In my footloose ramblings around the Federal Capital and beyond, I have stumbled across some interesting and ‘hair raising’ tales of ‘things that go bump in the night’. Nestling amongst the Murree foothills is a beautiful piece of God’s earth with a wonderful view of snow clad mountains in winter. A close friend infected with the ‘roving itch’, once remarked that he would never have undertaken a visit to the hills of Italy, had he known that a ‘Tuscany’ existed next door to, where he lived. My interest was aroused on hearing stories that the place was given a wide berth by locals as it was considered to be the abode of ‘female demons’ known to us as ‘churails’. Efforts to obtain a guide proved fruitless, when it became known that I intended to pass a night there. Advice that I should abandon the adventure, was given with the warning that anyone wandering into the hills disappeared, never to return and that eerie laughter was thereafter heard echoing through the gullies and ravines on moonlit nights. It was thus that a full moon found me snuggling into a sleeping bag inside a tent half obscured by a growth of wild olives in the center of this ‘Bermuda Triangle’. On the verge of sleep, I was startled by a sound as if someone or something was moving stealthily around my sleeping quarters. Seconds later, a chilling demonic laughter erupted very close to where I lay, joined immediately by a similar chorus some distance away. Slowly unzipping the entrance flap, I stepped out with a powerful flashlight and stood in mute disbelief – for there in plain sight, transfixed into immobility by the light, stood the most beautiful long eared, bushy tailed fox I had ever seen in the last stages of paying homage to the full moon. The myth of the ghostly laughter effectively busted along with the ‘demons’ story, the place is now inhabited by families, who claim that they cannot even consider living anywhere else.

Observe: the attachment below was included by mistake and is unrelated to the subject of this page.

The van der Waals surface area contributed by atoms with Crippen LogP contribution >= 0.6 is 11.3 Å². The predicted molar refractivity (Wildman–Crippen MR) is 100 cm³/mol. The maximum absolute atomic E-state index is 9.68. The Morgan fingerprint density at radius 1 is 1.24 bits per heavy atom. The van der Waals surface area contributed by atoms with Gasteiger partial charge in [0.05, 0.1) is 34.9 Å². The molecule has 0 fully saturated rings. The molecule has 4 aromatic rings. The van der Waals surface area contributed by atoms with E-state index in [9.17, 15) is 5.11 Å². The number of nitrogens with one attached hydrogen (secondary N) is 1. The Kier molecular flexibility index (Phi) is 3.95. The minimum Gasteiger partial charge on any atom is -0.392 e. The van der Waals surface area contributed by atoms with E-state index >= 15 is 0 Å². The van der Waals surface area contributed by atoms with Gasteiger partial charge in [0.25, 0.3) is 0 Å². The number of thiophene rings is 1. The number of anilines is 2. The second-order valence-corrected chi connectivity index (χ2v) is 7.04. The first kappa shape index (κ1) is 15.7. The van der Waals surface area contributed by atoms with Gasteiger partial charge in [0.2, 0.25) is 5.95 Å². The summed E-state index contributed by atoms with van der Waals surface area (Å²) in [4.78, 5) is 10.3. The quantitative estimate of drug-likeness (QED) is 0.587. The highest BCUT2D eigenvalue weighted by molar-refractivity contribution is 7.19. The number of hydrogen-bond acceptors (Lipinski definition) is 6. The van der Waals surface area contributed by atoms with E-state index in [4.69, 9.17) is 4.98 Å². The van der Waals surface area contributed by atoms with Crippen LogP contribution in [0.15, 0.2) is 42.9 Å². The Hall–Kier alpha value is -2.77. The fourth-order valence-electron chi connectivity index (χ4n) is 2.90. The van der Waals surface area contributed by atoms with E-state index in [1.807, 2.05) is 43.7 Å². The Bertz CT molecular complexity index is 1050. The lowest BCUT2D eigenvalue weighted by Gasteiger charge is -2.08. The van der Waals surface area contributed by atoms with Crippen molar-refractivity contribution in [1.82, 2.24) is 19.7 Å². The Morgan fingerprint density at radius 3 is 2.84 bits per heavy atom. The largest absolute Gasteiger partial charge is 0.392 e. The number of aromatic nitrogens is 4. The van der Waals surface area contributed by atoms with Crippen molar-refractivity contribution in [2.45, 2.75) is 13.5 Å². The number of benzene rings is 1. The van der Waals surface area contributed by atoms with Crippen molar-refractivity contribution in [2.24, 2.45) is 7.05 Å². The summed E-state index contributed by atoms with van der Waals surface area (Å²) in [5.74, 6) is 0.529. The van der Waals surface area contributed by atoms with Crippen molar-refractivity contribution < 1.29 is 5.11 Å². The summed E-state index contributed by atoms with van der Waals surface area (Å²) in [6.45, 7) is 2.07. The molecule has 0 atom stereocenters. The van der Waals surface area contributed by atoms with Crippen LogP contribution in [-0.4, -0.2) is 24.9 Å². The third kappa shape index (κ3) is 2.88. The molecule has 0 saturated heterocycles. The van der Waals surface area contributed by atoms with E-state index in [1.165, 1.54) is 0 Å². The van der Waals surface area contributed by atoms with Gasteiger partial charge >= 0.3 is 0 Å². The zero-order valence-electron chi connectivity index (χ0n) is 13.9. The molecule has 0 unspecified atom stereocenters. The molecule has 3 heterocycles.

Accredited with a passion for growing things, enhanced by a reputation of possessing a green thumb, I can frequently be found searching for flora, as far away from my home, as Quetta. It was during one such quest on the outskirts of the Federal Capital that I walked into, what appeared to be a grossly neglected and overgrown nursery with a derelict house at one end and the caretaker’s quarters at the other. Insistent blowing of the horn finally produced an old man, whose body language indicated that he was in no mood sell anything of interest. The individual fitted so perfectly into a ‘jumanji’ like setting that I began to pester him with questions as to why the place was so neglected. It turned out that the house was haunted by a (déjà vu) female demon, who often appeared sitting on the boundary wall, dressed in the finery of a bride, in order to seduce and then ‘do away with’ individuals. My request that he should show me around, produced a panic ridden response that I was mad. I nonetheless explored the tumbledown grey structure and found nothing amiss, while the old man watched the activity with visible apprehension. My next visit to the spot with my family, must have given heart to the caretaker, for he hesitantly accompanied us. I am happy to report another busted myth and the fact that the premises is now occupied by a thriving business and I get a sheepish smile, whenever I happen to come across the old story teller, who now works for another establishment next door.

A befitting end to this week’s piece would be the long forgotten tale from Karachi, wherein midnight motorists on a certain part of the route linking Saddar with the Airport, reportedly found their progress blocked by a blood spattered female standing in the middle of the road and dematerializing into thin air on being approached. It was said that whosoever got down to help, what appeared to be an accident victim, met a sticky end sooner or later. As it turned out, the asphalt strip in this story is none other than the traffic infested Drigh Road with a 24/7 stream of vehicles and exasperating grid locks, but no trace of the apparition, proving comprehensively that ‘time’ is one of the greatest myth busters.

 

The writer is a historian.